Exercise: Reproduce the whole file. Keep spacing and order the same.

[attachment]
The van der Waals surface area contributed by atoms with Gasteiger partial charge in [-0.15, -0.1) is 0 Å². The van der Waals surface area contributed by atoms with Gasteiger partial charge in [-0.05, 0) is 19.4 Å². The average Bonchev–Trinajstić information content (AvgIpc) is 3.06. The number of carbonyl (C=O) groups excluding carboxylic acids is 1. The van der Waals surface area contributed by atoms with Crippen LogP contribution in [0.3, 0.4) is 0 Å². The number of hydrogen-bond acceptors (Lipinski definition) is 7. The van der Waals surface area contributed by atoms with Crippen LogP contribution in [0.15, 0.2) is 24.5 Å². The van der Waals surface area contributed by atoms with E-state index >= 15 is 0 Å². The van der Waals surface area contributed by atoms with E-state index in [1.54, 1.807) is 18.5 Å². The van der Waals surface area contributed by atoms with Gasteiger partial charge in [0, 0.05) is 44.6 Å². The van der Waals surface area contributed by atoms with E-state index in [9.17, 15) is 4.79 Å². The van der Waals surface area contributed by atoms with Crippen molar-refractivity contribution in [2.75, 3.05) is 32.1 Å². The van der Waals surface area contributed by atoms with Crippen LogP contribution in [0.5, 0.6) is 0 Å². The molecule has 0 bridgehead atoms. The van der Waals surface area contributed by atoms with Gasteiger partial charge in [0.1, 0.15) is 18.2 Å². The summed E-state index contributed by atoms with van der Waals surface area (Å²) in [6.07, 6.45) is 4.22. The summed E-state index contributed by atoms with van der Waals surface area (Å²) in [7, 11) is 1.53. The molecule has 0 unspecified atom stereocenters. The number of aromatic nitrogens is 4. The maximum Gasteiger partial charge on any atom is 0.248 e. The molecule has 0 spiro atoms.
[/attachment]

The van der Waals surface area contributed by atoms with Gasteiger partial charge in [-0.15, -0.1) is 0 Å². The van der Waals surface area contributed by atoms with Gasteiger partial charge in [-0.05, 0) is 19.4 Å². The average Bonchev–Trinajstić information content (AvgIpc) is 3.06. The number of carbonyl (C=O) groups excluding carboxylic acids is 1. The van der Waals surface area contributed by atoms with Crippen LogP contribution in [0.3, 0.4) is 0 Å². The number of hydrogen-bond acceptors (Lipinski definition) is 7. The van der Waals surface area contributed by atoms with Crippen LogP contribution in [0.15, 0.2) is 24.5 Å². The van der Waals surface area contributed by atoms with E-state index >= 15 is 0 Å². The van der Waals surface area contributed by atoms with E-state index in [1.54, 1.807) is 18.5 Å². The van der Waals surface area contributed by atoms with Gasteiger partial charge in [0, 0.05) is 44.6 Å². The van der Waals surface area contributed by atoms with E-state index in [9.17, 15) is 4.79 Å². The van der Waals surface area contributed by atoms with Crippen molar-refractivity contribution in [2.75, 3.05) is 32.1 Å². The van der Waals surface area contributed by atoms with Crippen LogP contribution in [0.5, 0.6) is 0 Å². The molecule has 0 bridgehead atoms. The van der Waals surface area contributed by atoms with Gasteiger partial charge in [0.1, 0.15) is 18.2 Å². The summed E-state index contributed by atoms with van der Waals surface area (Å²) in [6.07, 6.45) is 4.22. The summed E-state index contributed by atoms with van der Waals surface area (Å²) in [7, 11) is 1.53. The molecule has 0 unspecified atom stereocenters. The number of aromatic nitrogens is 4. The maximum Gasteiger partial charge on any atom is 0.248 e. The molecule has 0 spiro atoms.